Monday, 13 April 2015

Probably Apochryphal, but...

Mrs L copied me into an article on Facepage which tells a story about an old lady perpetually on a cruise ship because, for excellent 'care', it is far less costly than a care home on-shore.


So, what's the one cost that the care home has to pay that the ship doesn't?


And what is the way in which this could be adjusted?

4 comments:

The Stigler said...

In this case, I'm not sure how much land is affected. It's easy to move old people to Hull or mid-Wiltshire where land is very cheap.

But there is another thing - legal overheads. If you go into a care home, you, or your family are going to pay for a load of legal stuff that has been piled onto care homes, taking the annual cost to something around £30K/annum. Go onto a cruise ship, it's registered in the Bahamas or Liberia and all of that vanishes. You'll probably get better care (cruise ships are very good with the elderly and infirm) too.

paulc156 said...

Nursing care is a lot more expensive than just accommodation and grub. If the old lady is just a bit unsteady on her pins she doesn't need much more than a phone by her bed which can double as a panic button and 3 meals a day. If she was in need of regular attention of a nurse or doctor and was a high risk for a coronary or some other chronic condition a cruise ship is not going to be suitable at all. Also cruise ships are bloody expensive unless you go out of season and/or they stick you in a broom cupboard which doubles up as a windowless room for those on limited budgets.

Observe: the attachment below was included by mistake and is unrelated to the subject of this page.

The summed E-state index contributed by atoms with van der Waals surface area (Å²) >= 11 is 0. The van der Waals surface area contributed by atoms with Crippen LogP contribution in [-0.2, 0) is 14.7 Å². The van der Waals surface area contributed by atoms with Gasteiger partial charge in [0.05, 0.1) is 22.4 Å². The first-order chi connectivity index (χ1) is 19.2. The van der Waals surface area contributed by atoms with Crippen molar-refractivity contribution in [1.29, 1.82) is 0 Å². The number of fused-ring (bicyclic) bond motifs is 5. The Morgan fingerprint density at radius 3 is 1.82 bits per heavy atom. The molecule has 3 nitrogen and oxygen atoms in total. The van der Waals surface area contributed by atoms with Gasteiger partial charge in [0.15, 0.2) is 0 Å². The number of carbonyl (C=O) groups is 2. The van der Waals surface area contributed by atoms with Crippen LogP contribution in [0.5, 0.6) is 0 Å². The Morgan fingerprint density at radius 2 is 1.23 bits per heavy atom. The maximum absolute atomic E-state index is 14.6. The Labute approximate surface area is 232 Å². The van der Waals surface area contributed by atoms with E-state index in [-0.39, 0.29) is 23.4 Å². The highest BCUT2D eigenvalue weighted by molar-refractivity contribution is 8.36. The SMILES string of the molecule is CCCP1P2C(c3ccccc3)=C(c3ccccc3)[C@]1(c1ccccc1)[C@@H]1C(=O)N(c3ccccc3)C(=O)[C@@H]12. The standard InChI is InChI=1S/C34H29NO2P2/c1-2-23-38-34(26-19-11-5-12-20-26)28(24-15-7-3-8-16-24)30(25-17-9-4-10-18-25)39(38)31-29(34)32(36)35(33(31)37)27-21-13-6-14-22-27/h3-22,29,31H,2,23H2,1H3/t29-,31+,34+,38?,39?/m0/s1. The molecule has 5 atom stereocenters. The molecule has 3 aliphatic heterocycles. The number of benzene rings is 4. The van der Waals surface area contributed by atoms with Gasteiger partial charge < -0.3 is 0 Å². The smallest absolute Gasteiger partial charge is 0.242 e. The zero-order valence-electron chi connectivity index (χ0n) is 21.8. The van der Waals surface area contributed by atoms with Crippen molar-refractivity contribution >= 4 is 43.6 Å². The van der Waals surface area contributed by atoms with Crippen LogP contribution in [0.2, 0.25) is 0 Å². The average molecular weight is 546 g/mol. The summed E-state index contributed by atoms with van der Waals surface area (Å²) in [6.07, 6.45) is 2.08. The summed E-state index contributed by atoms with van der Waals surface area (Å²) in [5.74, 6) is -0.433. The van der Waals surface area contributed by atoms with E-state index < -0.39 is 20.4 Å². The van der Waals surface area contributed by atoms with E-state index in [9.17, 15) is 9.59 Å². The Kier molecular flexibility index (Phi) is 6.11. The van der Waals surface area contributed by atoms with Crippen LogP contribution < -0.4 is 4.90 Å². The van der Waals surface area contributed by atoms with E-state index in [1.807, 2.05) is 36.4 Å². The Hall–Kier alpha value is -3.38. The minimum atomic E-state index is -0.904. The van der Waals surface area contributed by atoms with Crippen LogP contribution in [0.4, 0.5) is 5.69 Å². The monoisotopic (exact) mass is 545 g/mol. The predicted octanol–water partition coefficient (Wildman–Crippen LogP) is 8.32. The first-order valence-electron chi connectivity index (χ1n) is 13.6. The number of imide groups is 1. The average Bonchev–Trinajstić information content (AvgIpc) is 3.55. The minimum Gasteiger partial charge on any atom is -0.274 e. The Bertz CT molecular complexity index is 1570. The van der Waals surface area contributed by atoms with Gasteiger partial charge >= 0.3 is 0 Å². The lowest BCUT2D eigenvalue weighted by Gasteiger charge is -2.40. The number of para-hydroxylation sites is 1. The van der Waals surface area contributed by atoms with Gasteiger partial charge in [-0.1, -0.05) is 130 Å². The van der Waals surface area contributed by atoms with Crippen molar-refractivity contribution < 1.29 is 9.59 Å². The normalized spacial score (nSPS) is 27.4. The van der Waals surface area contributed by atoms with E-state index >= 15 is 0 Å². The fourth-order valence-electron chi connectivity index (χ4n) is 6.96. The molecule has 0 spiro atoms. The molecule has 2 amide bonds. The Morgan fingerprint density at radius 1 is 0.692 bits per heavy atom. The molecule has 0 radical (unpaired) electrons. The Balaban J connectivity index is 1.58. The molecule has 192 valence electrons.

Lola said...

TS. That's all still 'rent'. IMHO.
P156 I did specify a 'care' home. Not a 'nursing' home. Mind you, you could just moor your ship a dozen miles off Frinton and do both - rent free.

Physiocrat said...

UK Tax nominally paid by care home employees.